The Science Journal of the American Association for Respiratory Care

2011 OPEN FORUM Abstracts

EFFECT OF VIBRATING MESH DESIGN CHANGES ON AEROSOL PRODUCTION AND AEROSOL PAUSE TIMES.

Patricia A. Dailey1, Kyle Walsh2; 1Respiratory Care, Baystate Medical Center, Springfield, MA; 2Clinical Engineering, Baystate Medical Center, Springfield, MA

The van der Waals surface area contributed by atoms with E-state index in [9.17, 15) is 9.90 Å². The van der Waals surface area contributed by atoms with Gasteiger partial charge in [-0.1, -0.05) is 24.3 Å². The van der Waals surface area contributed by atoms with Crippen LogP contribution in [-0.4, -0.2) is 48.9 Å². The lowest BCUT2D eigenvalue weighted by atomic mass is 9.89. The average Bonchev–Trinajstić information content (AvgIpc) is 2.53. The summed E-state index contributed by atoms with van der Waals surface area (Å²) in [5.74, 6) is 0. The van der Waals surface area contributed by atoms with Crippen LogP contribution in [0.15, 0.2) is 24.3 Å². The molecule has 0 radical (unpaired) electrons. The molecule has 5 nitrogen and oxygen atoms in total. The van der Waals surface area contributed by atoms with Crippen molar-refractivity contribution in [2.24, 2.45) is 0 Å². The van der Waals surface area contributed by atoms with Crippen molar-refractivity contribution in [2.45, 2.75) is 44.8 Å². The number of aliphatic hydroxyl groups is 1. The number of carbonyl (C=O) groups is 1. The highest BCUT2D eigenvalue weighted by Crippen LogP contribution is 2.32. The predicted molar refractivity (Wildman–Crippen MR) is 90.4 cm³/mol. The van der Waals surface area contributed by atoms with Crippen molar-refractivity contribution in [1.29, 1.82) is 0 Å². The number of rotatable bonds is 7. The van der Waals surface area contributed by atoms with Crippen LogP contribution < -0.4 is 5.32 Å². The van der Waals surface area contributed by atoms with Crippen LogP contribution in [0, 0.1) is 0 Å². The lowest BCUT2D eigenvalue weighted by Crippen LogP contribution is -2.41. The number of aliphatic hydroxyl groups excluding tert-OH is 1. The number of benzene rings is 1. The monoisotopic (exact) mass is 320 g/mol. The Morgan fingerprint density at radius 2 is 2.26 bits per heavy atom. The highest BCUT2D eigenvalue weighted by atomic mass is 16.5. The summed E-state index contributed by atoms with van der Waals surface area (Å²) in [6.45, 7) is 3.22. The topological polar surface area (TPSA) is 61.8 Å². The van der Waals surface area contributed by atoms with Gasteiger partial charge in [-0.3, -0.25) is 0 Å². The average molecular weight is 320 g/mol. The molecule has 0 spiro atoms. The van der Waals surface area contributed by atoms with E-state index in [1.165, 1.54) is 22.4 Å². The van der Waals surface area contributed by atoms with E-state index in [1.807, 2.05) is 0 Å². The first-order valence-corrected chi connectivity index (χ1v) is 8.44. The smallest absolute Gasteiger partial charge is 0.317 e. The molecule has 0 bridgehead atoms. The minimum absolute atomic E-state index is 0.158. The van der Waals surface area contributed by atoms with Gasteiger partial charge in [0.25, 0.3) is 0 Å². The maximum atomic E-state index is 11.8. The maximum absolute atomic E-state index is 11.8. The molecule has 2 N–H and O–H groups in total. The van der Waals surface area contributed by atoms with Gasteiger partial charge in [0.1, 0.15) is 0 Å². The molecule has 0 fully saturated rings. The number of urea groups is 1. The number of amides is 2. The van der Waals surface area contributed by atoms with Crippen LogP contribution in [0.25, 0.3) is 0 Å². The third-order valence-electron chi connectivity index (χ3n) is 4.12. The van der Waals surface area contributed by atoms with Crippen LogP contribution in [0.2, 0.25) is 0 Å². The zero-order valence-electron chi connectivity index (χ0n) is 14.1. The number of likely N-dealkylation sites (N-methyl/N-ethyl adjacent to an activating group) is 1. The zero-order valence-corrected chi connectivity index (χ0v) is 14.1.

INTRODUCTION: The advent of new aerosol technology (vibrating mesh) for continuous aerosol therapy has redefined the term continuous aerosol therapy1 and given us the ability to quantify lung dose2. Revisions to the vibrating mesh (Aeroneb Solo) currently in development raised the question as to how the changes would effect aerosol production. Our objective was to determine how the modifications would effect aerosol run and pause times as compared to the original design. METHOD: A pulmonary infusion pump (CME America 575 BodyGuard) with a dedicated infusion set was used to deliver solution (nss) to a vibrating mesh nebulizer (Aerogen® Aeroneb Solo). Both the original vibrating mesh (Solo) and the revised model (Solo II) were evaluated, at flow rates of 4 ml and 12 ml per hour. Aerosol production and pauses were observed and timed. RESULTS: Aerosol pause times in seconds for the original design (Solo) versus revised design (Solo II) at 4 ml per hour (118.3 ± 29 vs. 119 ± 1.2). Aerosol run times ± 19.2 vs. 18.6 ± 2.1) at 12 ml per hour (125.1 ± 48.5 vs. 18.3 ± 0.6). The aerosol run time for the Solo II was 9 times more consistent at 4 ml per hour and 80 times more consistent at 12 ml per hour. The pause time for the Solo II was 4.5 times more consistent at 4 ml per hour and 8.4 times more consistent at 12 ml per hour. CONCLUSIONS: Standard deviation on both run and pause times for the Solo II were significantly lower allowing for increased accuracy of aerosolized medication delivery. Large standard deviations in aerosol pauses could lead to under and/or over medicating. The significantly lower variability in pause times with the new design allows for safer and more precise delivery of aerosolized medication. 1. Dailey P, Walsh K, Thongpradit P, Aerosol Pause Times Associated With Vibrating Mesh Nebulizer. . Resp Care 2010 November 2. Dailey P, Raghunathan K, Thongpradit P, Walsh, K, Fink J. A Mathematical Model for Achieving Target Lung Dose of Prostacyclins. Resp Care 2010 November Sponsored Research – None